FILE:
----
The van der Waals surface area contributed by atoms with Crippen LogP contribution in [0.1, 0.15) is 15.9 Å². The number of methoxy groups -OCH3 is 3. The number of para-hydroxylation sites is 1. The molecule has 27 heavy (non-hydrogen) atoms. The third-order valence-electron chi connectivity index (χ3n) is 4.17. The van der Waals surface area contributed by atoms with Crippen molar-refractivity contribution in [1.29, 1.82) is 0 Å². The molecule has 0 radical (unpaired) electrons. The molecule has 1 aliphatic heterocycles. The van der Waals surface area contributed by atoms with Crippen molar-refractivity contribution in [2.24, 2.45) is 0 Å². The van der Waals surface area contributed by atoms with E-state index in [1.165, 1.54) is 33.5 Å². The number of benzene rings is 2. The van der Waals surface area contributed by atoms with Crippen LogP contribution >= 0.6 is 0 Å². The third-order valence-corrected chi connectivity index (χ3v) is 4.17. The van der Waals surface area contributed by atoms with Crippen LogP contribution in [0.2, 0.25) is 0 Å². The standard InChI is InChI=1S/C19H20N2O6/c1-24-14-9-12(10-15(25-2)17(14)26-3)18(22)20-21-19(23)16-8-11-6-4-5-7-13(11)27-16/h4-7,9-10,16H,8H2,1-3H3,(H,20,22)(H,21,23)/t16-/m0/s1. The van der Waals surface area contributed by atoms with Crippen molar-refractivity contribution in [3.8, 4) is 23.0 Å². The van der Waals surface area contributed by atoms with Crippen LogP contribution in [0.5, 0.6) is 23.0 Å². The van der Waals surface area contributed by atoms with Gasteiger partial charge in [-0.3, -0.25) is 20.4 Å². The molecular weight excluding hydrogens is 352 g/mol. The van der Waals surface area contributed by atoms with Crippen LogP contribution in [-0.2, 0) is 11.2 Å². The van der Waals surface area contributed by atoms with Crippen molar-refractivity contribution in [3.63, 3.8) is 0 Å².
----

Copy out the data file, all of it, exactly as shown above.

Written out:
The van der Waals surface area contributed by atoms with Crippen LogP contribution in [0.1, 0.15) is 15.9 Å². The number of methoxy groups -OCH3 is 3. The number of para-hydroxylation sites is 1. The molecule has 27 heavy (non-hydrogen) atoms. The third-order valence-electron chi connectivity index (χ3n) is 4.17. The van der Waals surface area contributed by atoms with Crippen molar-refractivity contribution in [1.29, 1.82) is 0 Å². The molecule has 0 radical (unpaired) electrons. The molecule has 1 aliphatic heterocycles. The van der Waals surface area contributed by atoms with Crippen molar-refractivity contribution in [2.24, 2.45) is 0 Å². The van der Waals surface area contributed by atoms with E-state index in [1.165, 1.54) is 33.5 Å². The number of benzene rings is 2. The van der Waals surface area contributed by atoms with Crippen LogP contribution >= 0.6 is 0 Å². The third-order valence-corrected chi connectivity index (χ3v) is 4.17. The van der Waals surface area contributed by atoms with Crippen LogP contribution in [0.2, 0.25) is 0 Å². The standard InChI is InChI=1S/C19H20N2O6/c1-24-14-9-12(10-15(25-2)17(14)26-3)18(22)20-21-19(23)16-8-11-6-4-5-7-13(11)27-16/h4-7,9-10,16H,8H2,1-3H3,(H,20,22)(H,21,23)/t16-/m0/s1. The van der Waals surface area contributed by atoms with Crippen molar-refractivity contribution in [3.8, 4) is 23.0 Å². The van der Waals surface area contributed by atoms with Crippen LogP contribution in [0.5, 0.6) is 23.0 Å². The van der Waals surface area contributed by atoms with Gasteiger partial charge in [-0.3, -0.25) is 20.4 Å². The molecular weight excluding hydrogens is 352 g/mol. The van der Waals surface area contributed by atoms with Crippen LogP contribution in [-0.2, 0) is 11.2 Å². The van der Waals surface area contributed by atoms with Crippen molar-refractivity contribution in [3.63, 3.8) is 0 Å².